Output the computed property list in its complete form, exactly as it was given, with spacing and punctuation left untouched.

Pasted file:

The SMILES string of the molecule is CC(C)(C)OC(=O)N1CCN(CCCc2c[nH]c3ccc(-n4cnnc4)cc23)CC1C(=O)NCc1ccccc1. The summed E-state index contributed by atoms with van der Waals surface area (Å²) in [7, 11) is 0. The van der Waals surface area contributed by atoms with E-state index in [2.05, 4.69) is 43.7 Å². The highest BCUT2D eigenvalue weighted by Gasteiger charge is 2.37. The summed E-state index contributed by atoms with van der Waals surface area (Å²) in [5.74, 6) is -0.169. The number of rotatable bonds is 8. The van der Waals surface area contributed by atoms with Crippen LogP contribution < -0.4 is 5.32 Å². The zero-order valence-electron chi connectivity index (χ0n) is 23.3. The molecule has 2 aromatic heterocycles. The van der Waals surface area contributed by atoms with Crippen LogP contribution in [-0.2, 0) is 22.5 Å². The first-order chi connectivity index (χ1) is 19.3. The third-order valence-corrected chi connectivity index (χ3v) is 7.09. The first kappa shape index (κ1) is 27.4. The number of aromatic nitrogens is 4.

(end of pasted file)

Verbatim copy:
The SMILES string of the molecule is CC(C)(C)OC(=O)N1CCN(CCCc2c[nH]c3ccc(-n4cnnc4)cc23)CC1C(=O)NCc1ccccc1. The summed E-state index contributed by atoms with van der Waals surface area (Å²) in [7, 11) is 0. The van der Waals surface area contributed by atoms with E-state index in [2.05, 4.69) is 43.7 Å². The highest BCUT2D eigenvalue weighted by Gasteiger charge is 2.37. The summed E-state index contributed by atoms with van der Waals surface area (Å²) in [5.74, 6) is -0.169. The number of rotatable bonds is 8. The van der Waals surface area contributed by atoms with Crippen LogP contribution < -0.4 is 5.32 Å². The zero-order valence-electron chi connectivity index (χ0n) is 23.3. The molecule has 2 aromatic heterocycles. The van der Waals surface area contributed by atoms with Crippen LogP contribution in [-0.2, 0) is 22.5 Å². The first-order chi connectivity index (χ1) is 19.3. The third-order valence-corrected chi connectivity index (χ3v) is 7.09. The first kappa shape index (κ1) is 27.4. The number of aromatic nitrogens is 4.